What great books did you hear about/discover this past week? Share with us your FRIDAY FINDS!There are some many great books out there I always try to limit myself to three. This week it was a bit hard because there are some great books on the market that have caught my interest. But I have narrowed it down to three finds from this week plus a book that I saved from 6 months ago.
From The Musing of a Book Addict:
When a tsunami rages through their coastal town in India, 17-year-old Ahalya Ghai and her 15-year-old sister Sita are left orphaned and homeless. With almost everyone they know suddenly erased from the face of the earth, the girls set out for the convent where they attend school. They are abducted almost immediately and sold to a Mumbai brothel owner, beginning a hellish descent into the bowels of the sex trade. Halfway across the world, Washington, D.C., attorney Thomas Clarke faces his own personal and professional crisis-and makes the fateful decision to pursue a pro bono sabbatical working in India for an NGO that prosecutes the subcontinent's human traffickers. There, his conscience awakens as he sees firsthand the horrors of the trade in human flesh, and the corrupt judicial system that fosters it. Learning of the fate of Ahalya and Sita, Clarke makes it his personal mission to rescue them, setting the stage for a riveting showdown with an international network of ruthless criminals.Now, this is not a book that I would normally selected. It is outside of my preferred reading genres. But the cover, subject matter and the review won me over.
From I.O.U Sex:
Somewhere over the rainbow ... is a giant dumpster. At least, that's how things appear to Frankie Wunder when she discovers her husband's been cheating on her and there are no fairy tale endings on her horizon. But Frankie, a successful South Beach realtor, isn't prepared to leave her future up to the wave of anyone's wand. Determined to find a man who meets her criteria for the perfect husband and father of the child she desperately wants, Frankie goes on a diet, assembles a list of prospective candidates, and immerses herself in the South Beach dating scene. But is a man who's rich, successful, and willing to take care of her what Frankie really wants? As she works her way through a deceitful doctor, a lecherous lawyer, and a rakish real estate executive--the men most South Beach Cinderellas would gladly lose a slipper to--Frankie realizes her dream men are nightmares and her true Prince Charming is nothing like the guy in the fairy tale.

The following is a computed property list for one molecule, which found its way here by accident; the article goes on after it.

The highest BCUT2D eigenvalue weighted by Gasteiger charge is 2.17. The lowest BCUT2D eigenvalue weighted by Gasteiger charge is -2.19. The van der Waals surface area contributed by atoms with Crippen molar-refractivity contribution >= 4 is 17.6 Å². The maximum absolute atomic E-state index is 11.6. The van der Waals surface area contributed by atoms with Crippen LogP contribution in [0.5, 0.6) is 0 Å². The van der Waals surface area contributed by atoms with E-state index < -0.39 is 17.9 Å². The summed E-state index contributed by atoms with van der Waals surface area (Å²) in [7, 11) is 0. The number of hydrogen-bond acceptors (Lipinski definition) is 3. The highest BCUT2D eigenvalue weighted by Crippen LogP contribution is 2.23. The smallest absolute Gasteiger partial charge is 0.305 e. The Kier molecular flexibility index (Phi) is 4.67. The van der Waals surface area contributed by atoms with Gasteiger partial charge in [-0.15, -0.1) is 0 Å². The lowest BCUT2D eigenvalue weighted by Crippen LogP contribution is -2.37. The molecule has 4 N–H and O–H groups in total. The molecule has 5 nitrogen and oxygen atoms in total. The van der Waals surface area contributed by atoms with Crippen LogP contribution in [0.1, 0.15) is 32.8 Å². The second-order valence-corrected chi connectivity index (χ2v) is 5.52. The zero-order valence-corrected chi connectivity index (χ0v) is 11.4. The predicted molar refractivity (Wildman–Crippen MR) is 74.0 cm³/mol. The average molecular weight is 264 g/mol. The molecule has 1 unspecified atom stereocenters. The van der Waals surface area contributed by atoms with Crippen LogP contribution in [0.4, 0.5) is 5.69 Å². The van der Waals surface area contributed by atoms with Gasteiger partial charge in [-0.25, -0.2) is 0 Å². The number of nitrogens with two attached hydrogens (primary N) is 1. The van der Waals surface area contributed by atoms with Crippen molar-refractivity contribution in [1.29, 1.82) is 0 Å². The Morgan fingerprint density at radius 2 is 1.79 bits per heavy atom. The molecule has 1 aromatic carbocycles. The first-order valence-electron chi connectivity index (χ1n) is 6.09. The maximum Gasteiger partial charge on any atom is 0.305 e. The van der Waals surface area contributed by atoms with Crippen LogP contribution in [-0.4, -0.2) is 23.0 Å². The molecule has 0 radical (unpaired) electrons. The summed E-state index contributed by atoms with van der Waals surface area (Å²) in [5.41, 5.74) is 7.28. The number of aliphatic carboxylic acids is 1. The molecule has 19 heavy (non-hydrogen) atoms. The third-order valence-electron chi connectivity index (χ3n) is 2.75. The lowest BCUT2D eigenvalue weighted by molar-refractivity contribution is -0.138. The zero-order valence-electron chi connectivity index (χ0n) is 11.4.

This is a find courtesy of Teaser Tuesday. The two sentences that I read made me laugh out loud. So, I just had to add it to my list.
From Brown Girl Book Speak:
Left in the care of her elderly aunts, Mariah grows up in a state of unfulfilled longing, waiting for her mother's return. A cool relationship develops with her aunts, and the young girl grows to love the soft Faith and the stern Merleen amidst cello lessons and garden weedings. Her mother's eroticized nurturing has given way to bisexual murmurings in Mariah: She smokes cigarettes with and discovers a concupiscent attraction to her "girly-girl" friend Joy, yet also gives herself over to a young Latino ballplayer named Jesus Miguel Monteverde (though her interest in him seems to derive from hopes of becoming pregnant, "to have an angel in my arms," she confesses). Mariah is constantly longing for something to stir, as hope comes and goes for her mother's return. A curious, rebellious wanderlust steers the girl, causing her to board a bus to Los Angeles to find her father, Matisse, when the longing becomes too great. He is the hero of her imagination, a prince of images painted from her mother's descriptions. In California, however, reality asserts itself; Matisse, who loves his daughter dearly, is too tempted by lingering evidence of his former wife that he sees in Mariah to be her proper guardian, and thus her second parent fails her.
This book has been waiting to be added to Mt. TBR since last year. Hopefully it won't take me another year to read it.
All blurbs are from GoodReads